With every breath you take your lungs are filling with air that is made up of minuscule particles from the environment around you, both natural and manmade, and a visualization of satellite data compiled by NASA shows just what type of floaties you’re breathing in.
To depict this, NASA's modeling system, Goddard Earth Observing System Forward Processing (GOES FP), used mathematical equations to create data on what was happening in the atmosphere on August 23.
“On that day, huge plumes of smoke drifted over North America and Africa, three different tropical cyclones churned in the Pacific Ocean, and large clouds of dust blew over deserts in Africa and Asia," explained NASA in a statement.
Giant swirls of sea salt aerosol (SSA) are visible in blue, black carbon particles emitted largely by fires, as well as vehicles and factory emissions, are shown in red, and dust is shown in purple. All of these elements are laid over light data collected by the Visible Infrared Imaging Radiometer Suite (VIRS) on Suomi NPP.
What we’re seeing is a pretty good graphical element of the major environmental events sweeping international headlines over the last few weeks. Hurricane Lane is seen chugging toward Hawaii, bringing with it dozens of inches of rainfall, churning up sea salt aerosol in its wake.
Over North America, wildfire smoke emitted by the nearly 2 million acres that are currently burning in the US alone is depicted as pushing smoke particles across the western side of the continent to the east jet stream.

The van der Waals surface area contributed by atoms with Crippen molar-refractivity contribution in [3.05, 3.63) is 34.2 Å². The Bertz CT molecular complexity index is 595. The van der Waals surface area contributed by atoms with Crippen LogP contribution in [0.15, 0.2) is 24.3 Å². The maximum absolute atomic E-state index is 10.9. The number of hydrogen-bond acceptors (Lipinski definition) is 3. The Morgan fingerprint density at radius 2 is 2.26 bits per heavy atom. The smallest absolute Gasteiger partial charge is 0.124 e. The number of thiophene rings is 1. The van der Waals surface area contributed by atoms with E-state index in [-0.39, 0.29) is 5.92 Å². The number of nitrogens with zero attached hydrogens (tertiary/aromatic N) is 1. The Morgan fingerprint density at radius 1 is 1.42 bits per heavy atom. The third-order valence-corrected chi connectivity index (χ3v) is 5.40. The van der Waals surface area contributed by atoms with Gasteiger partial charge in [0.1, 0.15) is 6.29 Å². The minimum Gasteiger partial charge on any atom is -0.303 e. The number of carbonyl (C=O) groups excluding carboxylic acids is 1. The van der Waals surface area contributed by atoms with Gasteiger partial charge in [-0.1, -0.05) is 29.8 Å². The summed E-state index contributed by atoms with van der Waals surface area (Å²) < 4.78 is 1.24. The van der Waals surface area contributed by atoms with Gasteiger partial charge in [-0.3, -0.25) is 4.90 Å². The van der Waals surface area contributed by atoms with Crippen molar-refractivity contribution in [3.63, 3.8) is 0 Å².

Head 6,000 miles east and the map shows a dust storm picking up sand and other fine grain particles over the Saharan Desert. Pop down south where plumes of heat from intentional agricultural burning in southern Africa are visible.
Moving northeast Typhoons Soulik and Cimarron are shown heading towards South Korea and Japan with high winds and heavy rains picked up in their path.
From smoke particles to water droplets, the things we breathe in on a daily basis are known collectively as “aerosols”. These tiny particles have a big impact and are found in the air over oceans, mountains, forests, deserts, and every ecosystem on Earth. Ranging in size, they drift in the Earth’s atmosphere to the stratosphere. According to NASA, around 90 percent of aerosols have natural origins, such as volcanoes ejecting plumes of ash or microalgae on the surface of the ocean spoofing off calcium carbonate. The other 10 percent are man-made and come from things like fossil fuel combustion, agricultural burning, deforestation, and even cigarettes and fireplaces.
These graphics serve as a good reminder that no matter what pocket of the world you live in, we’re all interconnected to one another – even if it’s just by a bit of wind.